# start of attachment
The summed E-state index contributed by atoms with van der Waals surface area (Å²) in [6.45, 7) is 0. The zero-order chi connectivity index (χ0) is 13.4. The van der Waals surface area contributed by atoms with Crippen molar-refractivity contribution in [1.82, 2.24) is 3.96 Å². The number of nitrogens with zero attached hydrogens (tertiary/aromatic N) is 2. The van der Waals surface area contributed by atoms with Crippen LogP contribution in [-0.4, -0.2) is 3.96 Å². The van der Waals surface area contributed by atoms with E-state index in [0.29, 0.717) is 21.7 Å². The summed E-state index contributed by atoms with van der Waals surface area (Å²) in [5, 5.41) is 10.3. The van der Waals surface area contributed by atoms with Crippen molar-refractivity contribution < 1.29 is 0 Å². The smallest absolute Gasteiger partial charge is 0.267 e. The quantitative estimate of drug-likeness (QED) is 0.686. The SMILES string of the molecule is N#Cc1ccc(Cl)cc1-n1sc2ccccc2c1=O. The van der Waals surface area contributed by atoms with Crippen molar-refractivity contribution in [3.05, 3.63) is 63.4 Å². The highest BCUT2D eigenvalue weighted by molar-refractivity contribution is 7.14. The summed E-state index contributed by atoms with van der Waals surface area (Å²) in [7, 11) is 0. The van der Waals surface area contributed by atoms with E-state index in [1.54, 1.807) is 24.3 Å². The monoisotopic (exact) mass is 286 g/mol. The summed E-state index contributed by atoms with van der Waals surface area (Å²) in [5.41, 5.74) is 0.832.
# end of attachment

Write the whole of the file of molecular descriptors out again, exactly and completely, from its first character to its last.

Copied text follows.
The summed E-state index contributed by atoms with van der Waals surface area (Å²) in [6.45, 7) is 0. The zero-order chi connectivity index (χ0) is 13.4. The van der Waals surface area contributed by atoms with Crippen molar-refractivity contribution in [1.82, 2.24) is 3.96 Å². The number of nitrogens with zero attached hydrogens (tertiary/aromatic N) is 2. The van der Waals surface area contributed by atoms with Crippen LogP contribution in [-0.4, -0.2) is 3.96 Å². The van der Waals surface area contributed by atoms with E-state index in [0.29, 0.717) is 21.7 Å². The summed E-state index contributed by atoms with van der Waals surface area (Å²) in [5, 5.41) is 10.3. The van der Waals surface area contributed by atoms with Crippen molar-refractivity contribution < 1.29 is 0 Å². The smallest absolute Gasteiger partial charge is 0.267 e. The quantitative estimate of drug-likeness (QED) is 0.686. The SMILES string of the molecule is N#Cc1ccc(Cl)cc1-n1sc2ccccc2c1=O. The van der Waals surface area contributed by atoms with Crippen molar-refractivity contribution in [3.05, 3.63) is 63.4 Å². The highest BCUT2D eigenvalue weighted by molar-refractivity contribution is 7.14. The summed E-state index contributed by atoms with van der Waals surface area (Å²) in [7, 11) is 0. The van der Waals surface area contributed by atoms with E-state index in [1.54, 1.807) is 24.3 Å². The monoisotopic (exact) mass is 286 g/mol. The summed E-state index contributed by atoms with van der Waals surface area (Å²) in [5.41, 5.74) is 0.832.